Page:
// calculate overlay
for( col = 0; col < width; col++ )
{
    u8 pixel_high, pixel_low = 0;
    if (!flip) {    // no flip
        switch(rotate)
        {
        case 0x00:  //   0deg
            pixel_high = p[2*(width*row+col)];
            pixel_low = p[2*(width*row+col)+1];
            break;
        case 0x01:  //  90deg
            pixel_high = p[2*(width*col+(239-row))];
            pixel_low = p[2*(width*col+(239-row))+1];
            break;
        case 0x02:  // 180deg
            pixel_high = p[2*(width*(239-row)+(239-col))];
            pixel_low = p[2*(width*(239-row)+(239-col))+1];
            break;
        case 0x03:  // 270deg
            pixel_high = p[2*(width*(239-col)+row)];
            pixel_low = p[2*(width*(239-col)+row)+1];
            break;
        default:
            pixel_high = 0;
            pixel_low = 0;
        }
    }
    else {          // vertical flip (source file)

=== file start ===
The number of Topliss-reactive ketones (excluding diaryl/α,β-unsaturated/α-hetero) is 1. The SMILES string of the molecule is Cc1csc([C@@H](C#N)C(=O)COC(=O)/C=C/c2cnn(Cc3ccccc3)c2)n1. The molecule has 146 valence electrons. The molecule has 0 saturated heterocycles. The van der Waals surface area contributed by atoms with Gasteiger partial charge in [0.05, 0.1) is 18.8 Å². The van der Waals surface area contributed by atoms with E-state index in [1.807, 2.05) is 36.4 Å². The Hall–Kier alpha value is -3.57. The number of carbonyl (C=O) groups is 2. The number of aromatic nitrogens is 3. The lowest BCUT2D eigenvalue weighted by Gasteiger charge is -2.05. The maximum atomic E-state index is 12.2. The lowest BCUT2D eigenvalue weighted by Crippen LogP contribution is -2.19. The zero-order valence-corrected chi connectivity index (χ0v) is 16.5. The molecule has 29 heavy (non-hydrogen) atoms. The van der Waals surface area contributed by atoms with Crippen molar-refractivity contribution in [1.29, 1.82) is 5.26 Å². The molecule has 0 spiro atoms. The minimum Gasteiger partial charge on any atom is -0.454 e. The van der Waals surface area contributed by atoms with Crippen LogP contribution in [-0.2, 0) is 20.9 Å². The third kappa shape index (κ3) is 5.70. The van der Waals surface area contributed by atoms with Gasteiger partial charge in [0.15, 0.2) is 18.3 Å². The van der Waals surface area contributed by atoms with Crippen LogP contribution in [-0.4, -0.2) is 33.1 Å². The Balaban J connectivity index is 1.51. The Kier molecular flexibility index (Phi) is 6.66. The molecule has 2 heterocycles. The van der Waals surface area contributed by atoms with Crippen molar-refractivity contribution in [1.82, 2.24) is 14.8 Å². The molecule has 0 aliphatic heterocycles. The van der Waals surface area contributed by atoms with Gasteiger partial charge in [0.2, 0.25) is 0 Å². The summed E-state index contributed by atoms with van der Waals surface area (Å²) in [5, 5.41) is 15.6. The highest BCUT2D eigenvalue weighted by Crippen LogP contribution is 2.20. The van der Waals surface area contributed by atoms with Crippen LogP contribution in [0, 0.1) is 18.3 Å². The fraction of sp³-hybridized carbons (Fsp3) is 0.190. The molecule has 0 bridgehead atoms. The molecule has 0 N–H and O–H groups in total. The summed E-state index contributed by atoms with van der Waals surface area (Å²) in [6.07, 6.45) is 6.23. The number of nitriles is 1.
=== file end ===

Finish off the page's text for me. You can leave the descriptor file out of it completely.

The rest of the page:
switch(rotate)
        {
        case 0x00:  //   0deg
            pixel_high = p[2*(width*(239-row)+col)];
            pixel_low = p[2*(width*(239-row)+col)+1];
            break;
        case 0x01:  //  90deg
            pixel_high = p[2*(width*(239-col)+(239-row))];
            pixel_low = p[2*(width*(239-col)+(239-row))+1];
            break;
        case 0x02:  // 180deg
            pixel_high = p[2*(width*row+(239-col))];
            pixel_low = p[2*(width*row+(239-col))+1];
            break;
        case 0x03:  // 270deg
            pixel_high = p[2*(width*col+row)];
            pixel_low = p[2*(width*col+row)+1];
            break;
        default:
            pixel_high = 0;
            pixel_low = 0;
        }
    }
    //R
    tempR = buff[3*col] + (pixel_high&0xF8);
    if ( tempR > 0xFF ) buff[3*col] = 0xFF;
    else buff[3*col] = tempR;
    //G
    tempG = buff[3*col+1] + (((pixel_high&0x07)<<5)|((pixel_low&0xE0)>>3));
    if ( tempG > 0xFF ) buff[3*col+1] = 0xFF;
    else buff[3*col+1] = tempG;
    //B
    tempB = buff[3*col+2] + ((pixel_low&0x1F)<<3);
    if ( tempB > 0xFF ) buff[3*col+2] = 0xFF;
    else buff[3*col+2] = tempB;
}
// write new area
LCD_AddressSetWrite( x, y+row, x+width-1, y+row );
for( col = 0; col < width; col++ )
{
    LCD_WriteHalfWord( LCD_ConvertColor( buff[3*col]<<16 | buff[3*col+1]<<8 | buff[3*col+2] ) );
}

The image used in this step can be imitated by the font.h file. After the image is converted into a c array by tools such as Image2Lcd, it is stored in the image.h file and called in the main file using #include "image.h".